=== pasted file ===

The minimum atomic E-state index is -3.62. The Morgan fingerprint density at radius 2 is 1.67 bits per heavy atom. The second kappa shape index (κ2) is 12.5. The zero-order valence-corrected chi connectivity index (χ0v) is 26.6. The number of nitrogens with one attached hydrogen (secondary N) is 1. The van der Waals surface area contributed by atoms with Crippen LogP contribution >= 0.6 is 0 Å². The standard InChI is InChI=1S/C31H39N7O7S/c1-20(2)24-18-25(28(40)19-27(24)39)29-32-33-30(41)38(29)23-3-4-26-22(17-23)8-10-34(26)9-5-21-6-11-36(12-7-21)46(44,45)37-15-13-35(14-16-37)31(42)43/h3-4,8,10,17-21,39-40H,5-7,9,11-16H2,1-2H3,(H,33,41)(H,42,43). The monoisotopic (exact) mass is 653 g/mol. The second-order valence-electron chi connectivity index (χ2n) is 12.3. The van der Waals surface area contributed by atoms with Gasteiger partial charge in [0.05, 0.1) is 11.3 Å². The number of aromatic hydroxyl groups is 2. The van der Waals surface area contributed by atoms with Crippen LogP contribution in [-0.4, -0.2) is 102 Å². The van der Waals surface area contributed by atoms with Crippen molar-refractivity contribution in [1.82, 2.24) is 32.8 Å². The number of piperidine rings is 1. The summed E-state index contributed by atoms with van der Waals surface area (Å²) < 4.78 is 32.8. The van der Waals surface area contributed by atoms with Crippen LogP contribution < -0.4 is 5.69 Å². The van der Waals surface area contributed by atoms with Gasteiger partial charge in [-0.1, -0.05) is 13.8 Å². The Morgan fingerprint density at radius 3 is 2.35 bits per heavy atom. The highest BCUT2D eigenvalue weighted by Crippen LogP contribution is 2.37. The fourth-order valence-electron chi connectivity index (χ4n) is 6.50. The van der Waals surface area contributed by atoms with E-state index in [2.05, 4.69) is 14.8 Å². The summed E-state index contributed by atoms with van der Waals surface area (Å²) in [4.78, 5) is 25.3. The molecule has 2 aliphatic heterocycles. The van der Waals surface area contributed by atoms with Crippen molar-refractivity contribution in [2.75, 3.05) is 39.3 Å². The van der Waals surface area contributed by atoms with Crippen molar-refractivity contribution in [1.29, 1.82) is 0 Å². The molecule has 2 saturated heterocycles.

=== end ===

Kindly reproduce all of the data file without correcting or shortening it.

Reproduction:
The minimum atomic E-state index is -3.62. The Morgan fingerprint density at radius 2 is 1.67 bits per heavy atom. The second kappa shape index (κ2) is 12.5. The zero-order valence-corrected chi connectivity index (χ0v) is 26.6. The number of nitrogens with one attached hydrogen (secondary N) is 1. The van der Waals surface area contributed by atoms with Crippen LogP contribution >= 0.6 is 0 Å². The standard InChI is InChI=1S/C31H39N7O7S/c1-20(2)24-18-25(28(40)19-27(24)39)29-32-33-30(41)38(29)23-3-4-26-22(17-23)8-10-34(26)9-5-21-6-11-36(12-7-21)46(44,45)37-15-13-35(14-16-37)31(42)43/h3-4,8,10,17-21,39-40H,5-7,9,11-16H2,1-2H3,(H,33,41)(H,42,43). The monoisotopic (exact) mass is 653 g/mol. The second-order valence-electron chi connectivity index (χ2n) is 12.3. The van der Waals surface area contributed by atoms with Gasteiger partial charge in [0.05, 0.1) is 11.3 Å². The number of aromatic hydroxyl groups is 2. The van der Waals surface area contributed by atoms with Crippen LogP contribution in [-0.4, -0.2) is 102 Å². The van der Waals surface area contributed by atoms with Crippen molar-refractivity contribution in [1.82, 2.24) is 32.8 Å². The number of piperidine rings is 1. The summed E-state index contributed by atoms with van der Waals surface area (Å²) < 4.78 is 32.8. The van der Waals surface area contributed by atoms with Crippen LogP contribution < -0.4 is 5.69 Å². The van der Waals surface area contributed by atoms with Gasteiger partial charge in [-0.1, -0.05) is 13.8 Å². The Morgan fingerprint density at radius 3 is 2.35 bits per heavy atom. The highest BCUT2D eigenvalue weighted by Crippen LogP contribution is 2.37. The fourth-order valence-electron chi connectivity index (χ4n) is 6.50. The van der Waals surface area contributed by atoms with E-state index in [2.05, 4.69) is 14.8 Å². The summed E-state index contributed by atoms with van der Waals surface area (Å²) in [4.78, 5) is 25.3. The molecule has 2 aliphatic heterocycles. The van der Waals surface area contributed by atoms with Crippen molar-refractivity contribution in [2.75, 3.05) is 39.3 Å². The van der Waals surface area contributed by atoms with Crippen molar-refractivity contribution in [1.29, 1.82) is 0 Å². The molecule has 2 saturated heterocycles.